Joint Pathology Center
Veterinary Pathology Services
Wednesday Slide Conference
Conference 8
October 24, 2018

CASE II:    D15-060481  (JPC 4082891-00). 

Signalment: Hatch-year female bald eagle (Haliaeetus leukocephalus)

History: This animal was admitted to The Raptor Center (TRC) of the University of Minnesota on December 13, 2015. It was recumbent and had head tremors. The animal was severely dyspneic. Small radio-dense fragments were detected in the ventriculus by x-ray. The animal had a PCV of 27% (considered to be anemic). It was euthanatized the same day after blood analysis revealed a markedly elevated lead level (3.3ppm).

Gross Pathology: The bird was in a good nutritional state. It was anemic. The pericardial sac contained 45ml of clear yellowish watery fluid with a small amount of flocculent material (heart weight: 53g). The myocardium of the left and right ventricle was multifocally beige discolored. Approximately 30% of the myocardium, particularly subjacent to the endocardium of the left ventricle, were affected. The proventriculus and ventriculus contained multiple small metallic fragments.

Laboratory results: None performed.

Microscopic Description: Heart (left ventricle) – The lesions are most pronounced in one papillary muscle of the left ventriculus but to a lesser degree are present at other sites of the myocardium (eg subepicardial myocardium). Cardiomyocytes in numerous fascicles of the aforementioned papillary muscle are shrunken and slightly hypereosinophilic containing homogenous (“hyalinized”) material. Occasional pyknotic nuclei of cardiomyocytes are present. The number of cardiomyocytes in some fascicles appears to be reduced and the endomysium appears more prominent and slightly vacuolated. The number of fibrocytes in the endomysium is slightly increased in few locations with subtle deposition of collagenous matrix. In more affected fascicles, groups of cardiomyocytes are replaced by pools of homogenous eosinophilic acellular (“hyalinized”) material. The smooth muscle cells in the media of occasional small to medium caliber myocardial arteries are mildly vacuolated. The endothelial cells of these arteries are slightly hypertrophied. In few arteries, homogenous eosinophilic (“hyalinized”) material replaced the media or portions of the media and adventitia.

Contributor’s Morphologic Diagnoses:

         a.fibrinoid necrosis of small and medium caliber myocardial arteries, multifocal, acute
         b. myocardial necrosis, multifocal, moderate, acute.
         c. myocardial fibrosis, multifocal, mild.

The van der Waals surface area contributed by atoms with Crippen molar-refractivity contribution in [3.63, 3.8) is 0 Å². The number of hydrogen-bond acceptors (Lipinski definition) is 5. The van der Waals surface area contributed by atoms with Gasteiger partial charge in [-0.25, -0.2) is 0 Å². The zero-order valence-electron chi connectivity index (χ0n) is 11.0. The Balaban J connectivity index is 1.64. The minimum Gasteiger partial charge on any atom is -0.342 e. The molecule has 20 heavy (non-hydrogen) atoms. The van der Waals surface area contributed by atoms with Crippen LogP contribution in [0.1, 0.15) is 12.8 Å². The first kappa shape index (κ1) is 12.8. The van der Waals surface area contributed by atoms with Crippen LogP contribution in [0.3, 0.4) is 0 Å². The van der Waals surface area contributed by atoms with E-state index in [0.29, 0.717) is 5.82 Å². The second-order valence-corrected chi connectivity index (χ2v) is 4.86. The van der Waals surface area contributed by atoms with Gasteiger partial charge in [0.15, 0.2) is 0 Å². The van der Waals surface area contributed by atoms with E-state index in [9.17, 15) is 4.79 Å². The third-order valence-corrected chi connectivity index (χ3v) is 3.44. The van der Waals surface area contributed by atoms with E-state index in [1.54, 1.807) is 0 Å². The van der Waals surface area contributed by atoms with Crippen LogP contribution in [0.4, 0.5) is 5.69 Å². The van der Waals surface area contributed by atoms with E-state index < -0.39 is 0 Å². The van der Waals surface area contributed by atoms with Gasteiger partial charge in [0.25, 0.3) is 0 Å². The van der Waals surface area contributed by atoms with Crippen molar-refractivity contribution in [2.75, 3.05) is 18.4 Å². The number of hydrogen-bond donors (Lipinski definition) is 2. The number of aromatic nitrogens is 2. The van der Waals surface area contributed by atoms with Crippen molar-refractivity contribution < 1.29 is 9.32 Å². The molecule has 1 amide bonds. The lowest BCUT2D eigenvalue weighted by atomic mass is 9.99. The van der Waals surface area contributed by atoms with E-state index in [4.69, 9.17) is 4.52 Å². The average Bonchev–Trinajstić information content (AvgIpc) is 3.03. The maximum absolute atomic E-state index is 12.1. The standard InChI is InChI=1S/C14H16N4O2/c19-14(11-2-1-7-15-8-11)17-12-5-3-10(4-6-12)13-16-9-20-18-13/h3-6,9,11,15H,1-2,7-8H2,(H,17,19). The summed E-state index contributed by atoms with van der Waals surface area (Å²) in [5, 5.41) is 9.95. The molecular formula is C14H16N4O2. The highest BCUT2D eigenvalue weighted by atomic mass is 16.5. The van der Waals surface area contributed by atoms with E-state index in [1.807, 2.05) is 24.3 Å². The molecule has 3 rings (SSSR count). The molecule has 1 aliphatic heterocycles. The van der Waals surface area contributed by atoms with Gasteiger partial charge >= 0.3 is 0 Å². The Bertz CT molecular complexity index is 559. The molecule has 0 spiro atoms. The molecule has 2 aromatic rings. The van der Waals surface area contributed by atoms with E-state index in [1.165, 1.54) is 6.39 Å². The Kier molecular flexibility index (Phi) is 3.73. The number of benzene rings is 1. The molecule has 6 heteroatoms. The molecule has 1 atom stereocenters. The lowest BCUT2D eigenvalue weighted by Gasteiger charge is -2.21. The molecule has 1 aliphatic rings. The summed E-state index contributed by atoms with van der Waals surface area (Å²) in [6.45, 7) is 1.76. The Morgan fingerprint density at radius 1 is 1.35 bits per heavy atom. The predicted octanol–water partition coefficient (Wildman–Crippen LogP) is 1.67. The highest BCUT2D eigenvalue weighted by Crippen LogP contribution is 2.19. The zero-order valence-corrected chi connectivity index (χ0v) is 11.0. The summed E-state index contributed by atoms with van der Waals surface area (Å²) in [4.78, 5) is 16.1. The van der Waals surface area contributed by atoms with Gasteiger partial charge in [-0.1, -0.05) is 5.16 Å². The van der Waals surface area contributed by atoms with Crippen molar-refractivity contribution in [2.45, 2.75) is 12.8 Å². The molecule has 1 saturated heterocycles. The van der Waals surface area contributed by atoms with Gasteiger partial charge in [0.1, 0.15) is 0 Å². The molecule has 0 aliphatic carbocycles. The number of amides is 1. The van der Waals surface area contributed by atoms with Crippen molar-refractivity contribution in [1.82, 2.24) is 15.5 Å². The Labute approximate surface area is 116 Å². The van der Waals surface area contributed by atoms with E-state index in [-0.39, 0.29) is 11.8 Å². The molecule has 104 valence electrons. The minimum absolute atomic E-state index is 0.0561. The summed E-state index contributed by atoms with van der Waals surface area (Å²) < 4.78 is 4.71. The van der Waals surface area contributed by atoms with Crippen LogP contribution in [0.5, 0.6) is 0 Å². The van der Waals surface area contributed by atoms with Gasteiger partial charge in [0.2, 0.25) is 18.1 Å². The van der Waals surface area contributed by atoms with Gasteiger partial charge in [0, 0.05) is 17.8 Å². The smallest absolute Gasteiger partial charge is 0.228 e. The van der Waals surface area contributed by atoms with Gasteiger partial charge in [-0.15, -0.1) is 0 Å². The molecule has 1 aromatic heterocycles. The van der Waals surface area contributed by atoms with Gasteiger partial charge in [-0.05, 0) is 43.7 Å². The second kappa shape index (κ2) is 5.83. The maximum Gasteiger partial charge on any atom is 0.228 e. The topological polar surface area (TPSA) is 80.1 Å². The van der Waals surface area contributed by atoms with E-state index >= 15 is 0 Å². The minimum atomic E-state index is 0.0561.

Contributor’s Comment: The cardiac lesions in this case are most consistent with a degenerative or toxic cardiomyopathy. The result of the blood lead analysis is diagnostic of lead poisoning. The blood lead level of 3.3ppm is high considering that bald eagles with levels above 1ppm have a poor prognosis for survival even when treated by chelation and are frequently euthanized at admission.12  The good nutritional state of the bird at the time of death suggests a fairly acute course of the disease. Accordingly, the myocardial lesions were dominated by rather acute changes with only subtle early myocardial fibrosis.

Lead toxicity is a common cause of death in scavenging raptors such as eagles and vultures as well as waterfowl worldwide. Cardiac lesions including hydropericardium, myocardial necrosis, fibrinoid necrosis of myocardial vessels and myocardial fibrosis have been described in bald eagles.2,6,7,10 Approximately 36% of lead intoxicated eagles submitted to the National Wildlife Health Center (Madison, Wisconsin, USA) had microscopic cardiac lesions.  Myocardial infarction with angiopathy is also common in waterfowl with fatal lead intoxication.4. Besides the cardiac lesions, tubulonephrosis and brain lesions, including hemorrhages and parenchymal necrosis, have been reported in eagles with plumbism.8,10  Anemia, bile stasis and bile staining of gastrointestinal mucosa are considered to be common gross findings in lead intoxicated eagles but are unspecific as to the cause and highly subjective findings.7  Lead is known to have a wide range of pathophysiologic effects.  Lead interferes in the avian host with sulfhydryl-dependent enzyme function (eg, delta aminolevulinic acid dehydrase); mimics calcium hereby interfering with neurologic function and mitochondrial respiration; and adversely affects DNA and RNA synthesis.3  However, the exact pathogenesis of the lead-associated fibrinoid vascular necrosis, cardiomyocyte degeneration, and myocardial fibrosis is uncertain.

While waterfowl pick up lead pellets (accumulated in lakes after hundreds of years of hunting with lead-based ammunition and ongoing illegal use of lead-based ammunition), lead sinkers, etc. while dabbling, lead exposure in eagles and scavenging birds occurs almost exclusively by ingestion of carcasses and offal of animals (upland birds and ungulates) killed with lead-based ammunition.1  Despite the ban of lead-based ammunition for waterfowl hunting in the USA and Canada in the seventies, the flow of cases of lead-intoxicated scavenging birds to wildlife rehabilitation centers and diagnostic labs has not slowed.5 Extending the ban of lead-based ammunition to hunting of upland birds, wild turkey and ungulates would prevent lead poisoning in scavenging birds.1

Contributing Institution:

University of Minnesota Veterinary Diagnostic Laboratory          

Diagnosis:    Heart, small- and medium-sized arteries:  Fibrinoid necrosis, multifocal, severe, with myofiber degeneration, necrosis and atrophy and marked myocardial fibrosis.

JPC Comment:  Lead is a well-known and potent environmental and industrial contaminant.  It is widely distributed in the body and stored in the kidney, liver, and bone (where it may reside for up to 35 years!).  Its effects in the hematopoietic, urinary, musculoskeletal, and nervous systems are well known, even if many gaps yet persist in our knowledge of its pathophysiology in these systems.

One of the more recent areas of investigation in lead toxicosis are its effects upon the cardiovascular system.  Damage to the vascular system as a result of lead intoxication is likely multifactorial, and lead exposure in humans has been identified in an increased incidence of cardiovascular disorders such as hypertension, organic heart disease, and peripheral arterial diseases, including atherosclerosis.9   Research in animal models and human populations has also shown a direct and causal relationship between low-level lead exposure and hypertension. 11